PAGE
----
In Gonzalez v. Google, LLC, also decided in May, the family of victims of the 2015 ISIS attacks across Paris stated that Google, through its targeted recommendation algorithms, boosted and amplified ISIS’ content on YouTube (owned by Google) and therefore aided and abetted the terror acts of ISIS. Previously, the Ninth Circuit held that these potential claims were not barred by Section 230 but that plaintiffs’ allegations failed to state a viable claim. The Supreme Court used the Ninth Circuit decision, along with its decision on Twitter v. Tamneh, analyzed above, to state that “plaintiffs’ complaint, independent of §230, states little if any claim for relief.” The court accordingly “decline[d] to address the application of §230 to [the plaintiffs].”


Importantly, however, while Gonzalez v. Google focused primarily on social media recommendations, during oral arguments, Justice Neil M. Gorsuch briefly discussed platform liability for the use of generative AI.  During his questioning, Gorsuch used generative AI as a hypothetical example of when tech platforms would not be eligible for Section 230 protections. “Artificial intelligence generates poetry,” he said. “It generates polemics today that would be content that goes beyond picking, choosing, analyzing, or digesting content. And that is not protected.”  (See, https://www.washingtonpost.com/technology/2023/02/21/gonzalez-v-google-section-230-supreme-court/)

Generative AI and Section 230

Whether an interactive computer service enjoys immunity under Section 230 is based on two prerequisites:

  • Is the platform or interactive computer service responsible, in whole or in part, for the creation or development of the content at issue? (47 U.S.C. § 230(f)(3))
  • Does the claim seek to treat the platform “as the publisher or speaker” of that content? (Brief Of Senator Ron Wyden And Former Representative Christopher Cox As Amici Curiae In Support Of Respondent, available at https://www.supremecourt.gov/DocketPDF/21/21-1333/252645/20230119135536095_21-1333%20bsac%20Wyden%20Cox.pdf)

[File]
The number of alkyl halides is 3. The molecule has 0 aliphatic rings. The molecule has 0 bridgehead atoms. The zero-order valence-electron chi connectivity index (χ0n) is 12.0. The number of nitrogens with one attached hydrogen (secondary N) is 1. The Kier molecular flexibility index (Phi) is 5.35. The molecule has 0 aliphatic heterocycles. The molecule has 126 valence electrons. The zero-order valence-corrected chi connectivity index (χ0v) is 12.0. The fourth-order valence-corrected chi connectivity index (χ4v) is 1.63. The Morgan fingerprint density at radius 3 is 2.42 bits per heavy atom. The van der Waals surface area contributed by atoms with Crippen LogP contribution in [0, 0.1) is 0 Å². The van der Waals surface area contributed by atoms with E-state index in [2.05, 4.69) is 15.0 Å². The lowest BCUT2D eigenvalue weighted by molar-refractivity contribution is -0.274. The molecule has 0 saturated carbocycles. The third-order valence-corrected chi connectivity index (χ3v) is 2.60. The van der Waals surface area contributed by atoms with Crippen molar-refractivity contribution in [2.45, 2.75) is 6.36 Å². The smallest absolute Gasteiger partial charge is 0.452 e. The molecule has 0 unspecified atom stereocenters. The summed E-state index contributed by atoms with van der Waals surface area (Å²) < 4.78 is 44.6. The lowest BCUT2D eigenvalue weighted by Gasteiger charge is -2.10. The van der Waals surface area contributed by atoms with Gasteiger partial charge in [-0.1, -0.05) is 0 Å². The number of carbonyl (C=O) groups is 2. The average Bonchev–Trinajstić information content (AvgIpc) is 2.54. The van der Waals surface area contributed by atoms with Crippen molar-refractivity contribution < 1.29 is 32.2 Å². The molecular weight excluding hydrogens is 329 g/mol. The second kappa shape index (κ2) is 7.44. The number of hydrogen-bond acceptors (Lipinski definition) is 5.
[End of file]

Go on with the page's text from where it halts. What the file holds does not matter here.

While the issue of Section 230’s application to generative AI has not been looked at by courts as yet, Justice Gorsuch’s line of questioning and reasons stated below would lead to the inference that content created by such generative AI would not be protected by Section 230, for two reasons.  One is that the output generated by generative AI may be considered content developed, at least in part, by the platform itself.  The second is that the Federal Trade Commission (“FTC”) has warned businesses that it will be attributing responsibility for a user’s use of generative AI tools to the operator of such tools rather than to users.


Technology platforms currently bear little responsibility for their platforms’ amplification of harmful or illegal content.  With the Supreme Court’s recent denial to look at the immunities enjoyed by such platforms, it still remains to be tested to what extent liability could be applied to such platforms under existing law.  If the courts at a later stage limit the applicability of Section 230, it will allow a fountain of litigation against companies over their use of algorithmic decision-making and content generation. Regardless, technology platforms should tread with caution when it comes to the use of generative AI, given the recent influx of regulations.